Bureaucracy would, of course, be happy to exist silently and fruitlessly. But in the cinema, the lack of expression is also an expression. All the actions of the official cinema prove that it is busy searching for the safest possible way of expression, preferably synonymous with silence.
The only new feature film officially released in the country this autumn and in the last two years is the mentioned "Detonation" by Ivan Paŭłaŭ, which gives certain ideas about currently allowed screen discourse.
It is not difficult to notice that it is safe precisely because it coincides with the Year of Historical Memory. In Minsk, "Detonation" was shown together with the ATN stories (in cooperation with the KGB) "Without a statute of limitations" - about the "genocide of the Belarusian people during the war". In Žlobin, for example, it was instrumental on the Day of National Unity together with "A triangle letter from the front" master classes, "Historical memory and truth" banners, soldier's porridge and other attributes of the state cosplay of the victory - despite the fact that the film is about an undeniably peaceful life and post-war mine clearing in Belarus.
Notably, in “Detonation” an image of a shapeshifter character (a positive hero who turns out to be a negative one) is reborn after long oblivion: an Osoaviakhim teacher, who turned out to be a member of a gang and took part in a shooting of civilians. Since the 1930s, the motif of a shapeshifter has saved Belarusian cinema while it was avoiding direct expressions. And paranoia apparently still looks like the most economical way of understanding reality.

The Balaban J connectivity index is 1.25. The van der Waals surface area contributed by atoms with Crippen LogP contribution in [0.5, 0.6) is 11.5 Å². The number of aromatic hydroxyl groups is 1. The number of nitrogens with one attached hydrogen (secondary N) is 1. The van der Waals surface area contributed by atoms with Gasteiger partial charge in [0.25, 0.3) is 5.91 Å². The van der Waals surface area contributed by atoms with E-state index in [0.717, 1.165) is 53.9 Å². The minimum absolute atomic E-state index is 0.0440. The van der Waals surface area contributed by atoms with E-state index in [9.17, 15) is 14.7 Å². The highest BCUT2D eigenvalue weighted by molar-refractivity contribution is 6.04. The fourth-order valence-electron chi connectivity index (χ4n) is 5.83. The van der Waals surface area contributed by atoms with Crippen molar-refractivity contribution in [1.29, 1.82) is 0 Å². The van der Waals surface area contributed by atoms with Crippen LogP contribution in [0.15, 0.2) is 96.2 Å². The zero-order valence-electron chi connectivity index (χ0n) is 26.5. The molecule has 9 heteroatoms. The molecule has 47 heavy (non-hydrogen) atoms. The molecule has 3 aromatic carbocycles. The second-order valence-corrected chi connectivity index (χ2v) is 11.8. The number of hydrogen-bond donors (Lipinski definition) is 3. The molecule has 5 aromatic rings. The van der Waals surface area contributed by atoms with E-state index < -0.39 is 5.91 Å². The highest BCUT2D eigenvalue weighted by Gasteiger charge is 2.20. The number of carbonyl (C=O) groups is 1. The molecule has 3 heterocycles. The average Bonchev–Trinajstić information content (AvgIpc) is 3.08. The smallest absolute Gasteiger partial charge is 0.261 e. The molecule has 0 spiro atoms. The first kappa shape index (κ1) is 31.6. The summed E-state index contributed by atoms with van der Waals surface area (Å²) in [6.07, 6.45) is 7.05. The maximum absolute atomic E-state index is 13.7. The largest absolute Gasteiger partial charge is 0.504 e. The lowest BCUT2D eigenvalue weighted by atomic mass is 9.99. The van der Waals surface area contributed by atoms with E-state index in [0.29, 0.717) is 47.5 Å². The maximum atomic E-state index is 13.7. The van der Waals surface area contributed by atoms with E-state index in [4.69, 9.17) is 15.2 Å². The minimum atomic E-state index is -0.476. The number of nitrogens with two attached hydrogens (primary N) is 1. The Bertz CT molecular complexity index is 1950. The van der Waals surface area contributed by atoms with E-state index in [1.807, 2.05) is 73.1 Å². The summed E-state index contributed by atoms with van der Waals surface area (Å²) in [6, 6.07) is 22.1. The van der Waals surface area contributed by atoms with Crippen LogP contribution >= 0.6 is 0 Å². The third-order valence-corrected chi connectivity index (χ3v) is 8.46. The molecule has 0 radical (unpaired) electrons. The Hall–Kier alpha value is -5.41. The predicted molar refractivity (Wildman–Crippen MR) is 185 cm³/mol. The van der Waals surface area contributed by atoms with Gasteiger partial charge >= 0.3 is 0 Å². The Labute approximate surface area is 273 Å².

This avoidance is made even more poignant by the fact that the film - then called "Flame under the ashes" - was originally planned to be not at all about post-war mine clearing, but about the fire in the NKGB club in 1946. During the production, the series about the fire turned into a series about current and post-war deminers’ cooperation with - get ready - the Mine Action Centre of the Ministry of Defense, and from it into a full-length film exclusively about the post-war period.
It looks like a good story about chasing a safe way of expression. A crucial point in it is the cooperation with the Ministry of Defense. Now films again have to be justified by the need of important state agencies. And in the near future, one should not expect anything, except for the amplified - not sly, like in the herbivorous 2010s - but downright ceremonial servility.
In such circumstances, we will once again look to amateur cinema for a long time. If only because of the fact that at the "Hliadač" festival it managed to resonate with the emotional reality, which we now struggle to understand and which official cinema is stubbornly squeezing into the marginal space, all the while remaining within its characteristic themes of loneliness, splitting (and bifurcation) and disintegration and in the captivity of dim plots and images.